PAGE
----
Mobile Shoppers & the Retail Supply Chain

It’s no secret to many retailers that mobile is transforming the shopping process.

Study after study shows more people are using their phones and tablets not only to transact, but to research, compare, analyze and expand their knowledge base before and during in-store visits.

Consumers want to order digitally and pick up in store. They don’t want to get to a store only to find out the item they want isn’t in inventory at that store.

In many cases, they have more product information at their fingertips than sales associates, since they’re diving deep into the details around a small number of products while salespeople are responsible for at least knowing about most if not all the products.

It’s a case of mobile consumer expectations meeting the practical ability of merchants to deliver.

The brick and mortar store traditionally was the final destination for inventory. With the push to real time, anytime ordering and delivery, the stores now not only receive inventory but also ship it.

On the inventory front, retailers are looking at transforming how they manage this entire system, based on a new study.

Over the next five years, the majority (65%) of retailers say they’re going to have to completely rethink their supply chain design because of emerging cross-channel fulfilment, according to the Retail Supply Chain Strategy: The Next Big Thing study conducted by Retail Systems Research for Manhattan Associates.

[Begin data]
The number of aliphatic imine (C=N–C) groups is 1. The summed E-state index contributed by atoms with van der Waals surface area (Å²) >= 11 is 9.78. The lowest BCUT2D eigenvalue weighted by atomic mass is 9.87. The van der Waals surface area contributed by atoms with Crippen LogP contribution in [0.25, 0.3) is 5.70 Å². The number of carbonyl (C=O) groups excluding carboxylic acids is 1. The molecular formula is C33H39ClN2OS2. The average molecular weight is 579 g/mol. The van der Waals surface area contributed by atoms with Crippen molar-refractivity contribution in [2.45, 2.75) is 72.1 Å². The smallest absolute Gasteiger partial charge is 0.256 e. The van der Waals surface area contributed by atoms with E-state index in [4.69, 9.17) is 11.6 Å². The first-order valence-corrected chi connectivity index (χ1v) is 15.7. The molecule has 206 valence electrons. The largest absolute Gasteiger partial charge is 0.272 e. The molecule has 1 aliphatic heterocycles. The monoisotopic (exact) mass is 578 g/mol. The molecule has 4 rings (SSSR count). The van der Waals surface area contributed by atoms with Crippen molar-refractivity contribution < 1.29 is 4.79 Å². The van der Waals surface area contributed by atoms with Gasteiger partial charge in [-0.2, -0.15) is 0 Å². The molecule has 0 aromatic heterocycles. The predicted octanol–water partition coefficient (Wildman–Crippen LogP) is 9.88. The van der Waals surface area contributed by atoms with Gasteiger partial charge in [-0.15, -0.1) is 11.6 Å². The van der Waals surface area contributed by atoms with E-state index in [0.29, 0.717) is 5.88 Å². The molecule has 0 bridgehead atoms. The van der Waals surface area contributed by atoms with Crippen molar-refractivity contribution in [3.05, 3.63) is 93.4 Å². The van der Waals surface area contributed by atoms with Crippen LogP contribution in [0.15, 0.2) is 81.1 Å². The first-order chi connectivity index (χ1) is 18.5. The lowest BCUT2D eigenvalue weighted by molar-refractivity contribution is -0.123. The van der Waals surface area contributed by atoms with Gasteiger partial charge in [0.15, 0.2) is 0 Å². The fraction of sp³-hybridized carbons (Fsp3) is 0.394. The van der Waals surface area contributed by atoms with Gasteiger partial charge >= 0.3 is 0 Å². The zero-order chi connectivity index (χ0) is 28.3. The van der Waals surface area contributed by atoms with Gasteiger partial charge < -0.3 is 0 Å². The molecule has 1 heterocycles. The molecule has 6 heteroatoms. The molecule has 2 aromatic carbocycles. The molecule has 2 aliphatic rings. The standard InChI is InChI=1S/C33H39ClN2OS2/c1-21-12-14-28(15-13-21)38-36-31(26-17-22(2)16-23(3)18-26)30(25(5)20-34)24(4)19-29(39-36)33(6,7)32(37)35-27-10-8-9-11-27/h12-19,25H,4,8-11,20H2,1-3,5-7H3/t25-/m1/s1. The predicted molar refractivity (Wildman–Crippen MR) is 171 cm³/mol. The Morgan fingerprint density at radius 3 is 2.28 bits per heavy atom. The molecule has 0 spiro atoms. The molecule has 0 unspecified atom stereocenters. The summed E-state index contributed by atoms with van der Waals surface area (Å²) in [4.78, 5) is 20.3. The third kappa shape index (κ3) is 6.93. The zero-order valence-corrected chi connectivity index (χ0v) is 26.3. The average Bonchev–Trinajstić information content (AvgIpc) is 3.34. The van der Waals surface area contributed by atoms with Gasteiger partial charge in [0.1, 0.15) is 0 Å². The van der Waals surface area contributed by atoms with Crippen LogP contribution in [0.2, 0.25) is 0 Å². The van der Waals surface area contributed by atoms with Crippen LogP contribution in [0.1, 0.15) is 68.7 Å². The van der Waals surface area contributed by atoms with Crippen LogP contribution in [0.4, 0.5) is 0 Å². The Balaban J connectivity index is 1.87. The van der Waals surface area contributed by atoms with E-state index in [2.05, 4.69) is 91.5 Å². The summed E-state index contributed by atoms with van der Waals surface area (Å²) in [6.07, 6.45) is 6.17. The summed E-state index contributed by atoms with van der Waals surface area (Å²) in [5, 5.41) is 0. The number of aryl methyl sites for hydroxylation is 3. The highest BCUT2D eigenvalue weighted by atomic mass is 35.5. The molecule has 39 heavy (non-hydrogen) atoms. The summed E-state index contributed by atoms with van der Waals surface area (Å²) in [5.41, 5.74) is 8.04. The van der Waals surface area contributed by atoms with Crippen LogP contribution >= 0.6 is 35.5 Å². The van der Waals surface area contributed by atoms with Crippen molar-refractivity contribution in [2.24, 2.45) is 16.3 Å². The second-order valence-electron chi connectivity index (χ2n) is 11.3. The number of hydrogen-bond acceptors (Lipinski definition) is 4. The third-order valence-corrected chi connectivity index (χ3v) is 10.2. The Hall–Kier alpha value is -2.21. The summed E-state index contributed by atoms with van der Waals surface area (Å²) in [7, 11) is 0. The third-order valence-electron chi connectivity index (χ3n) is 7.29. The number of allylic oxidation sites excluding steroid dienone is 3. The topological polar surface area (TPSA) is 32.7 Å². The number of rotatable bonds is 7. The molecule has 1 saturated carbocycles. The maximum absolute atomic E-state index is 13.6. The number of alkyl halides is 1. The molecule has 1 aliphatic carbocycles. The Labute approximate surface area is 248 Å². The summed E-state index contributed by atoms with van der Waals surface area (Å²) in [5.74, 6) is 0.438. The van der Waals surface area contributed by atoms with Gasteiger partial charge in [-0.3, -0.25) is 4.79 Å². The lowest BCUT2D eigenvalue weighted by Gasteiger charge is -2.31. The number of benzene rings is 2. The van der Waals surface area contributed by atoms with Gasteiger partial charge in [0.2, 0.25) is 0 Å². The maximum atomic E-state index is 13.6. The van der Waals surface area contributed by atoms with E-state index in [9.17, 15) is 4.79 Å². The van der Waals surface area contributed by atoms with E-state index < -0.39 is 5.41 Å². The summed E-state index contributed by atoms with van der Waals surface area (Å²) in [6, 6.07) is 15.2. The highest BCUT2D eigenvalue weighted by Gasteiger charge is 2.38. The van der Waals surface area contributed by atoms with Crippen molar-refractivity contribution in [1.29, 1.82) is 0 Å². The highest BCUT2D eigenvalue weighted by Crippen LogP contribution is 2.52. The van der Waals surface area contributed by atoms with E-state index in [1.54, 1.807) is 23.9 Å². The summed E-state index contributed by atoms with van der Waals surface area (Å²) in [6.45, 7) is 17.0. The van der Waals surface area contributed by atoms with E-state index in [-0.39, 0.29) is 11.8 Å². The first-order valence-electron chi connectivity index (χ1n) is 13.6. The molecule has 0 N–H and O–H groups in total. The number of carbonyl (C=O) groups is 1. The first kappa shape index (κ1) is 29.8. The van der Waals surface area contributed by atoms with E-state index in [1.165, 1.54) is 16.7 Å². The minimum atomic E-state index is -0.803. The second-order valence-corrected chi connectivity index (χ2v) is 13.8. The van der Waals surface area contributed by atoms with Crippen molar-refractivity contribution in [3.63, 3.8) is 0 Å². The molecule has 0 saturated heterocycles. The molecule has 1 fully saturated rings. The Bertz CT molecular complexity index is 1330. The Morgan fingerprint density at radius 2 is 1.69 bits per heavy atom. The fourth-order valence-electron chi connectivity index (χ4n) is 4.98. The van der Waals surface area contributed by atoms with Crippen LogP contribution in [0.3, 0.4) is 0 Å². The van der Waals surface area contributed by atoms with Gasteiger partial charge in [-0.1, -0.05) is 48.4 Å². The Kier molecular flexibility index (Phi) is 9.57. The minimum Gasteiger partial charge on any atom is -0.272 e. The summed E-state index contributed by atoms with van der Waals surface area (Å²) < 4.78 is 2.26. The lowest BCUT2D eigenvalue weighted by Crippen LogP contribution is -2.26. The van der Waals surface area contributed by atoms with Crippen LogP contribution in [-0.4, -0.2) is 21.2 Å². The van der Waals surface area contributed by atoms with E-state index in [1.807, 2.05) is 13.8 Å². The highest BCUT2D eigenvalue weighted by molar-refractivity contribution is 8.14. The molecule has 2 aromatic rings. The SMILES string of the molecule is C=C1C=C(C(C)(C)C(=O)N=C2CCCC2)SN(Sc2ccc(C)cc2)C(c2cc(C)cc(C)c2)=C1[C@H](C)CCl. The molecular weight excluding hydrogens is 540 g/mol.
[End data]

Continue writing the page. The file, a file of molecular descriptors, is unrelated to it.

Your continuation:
Retailers agree that store inventories are not accurate enough, though the two options they face are risking customer dissatisfaction from an out-of-stock item or carrying excess inventory as a buffer to poor visibility and accuracy, according the survey of 89 retail executives.

The leading organizational inhibitor for improvement for the majority (51%) of retailers is the lack of coordination between supply chain, merchandising and marketing while many (47%) see the biggest opportunity as realigning the company’s organizational structure to be less channel specific.

The study points out that the traditional operating model is based on the assumption that consumers begin and end their shopping experience in one place, typically the store.

That assumption is obviously no longer valid, with smartphone consumers having shifted to anytime/anywhere shopping behaviors.

Now the retailers need to figure how to re-invent themselves to catch up with their mobile customers.

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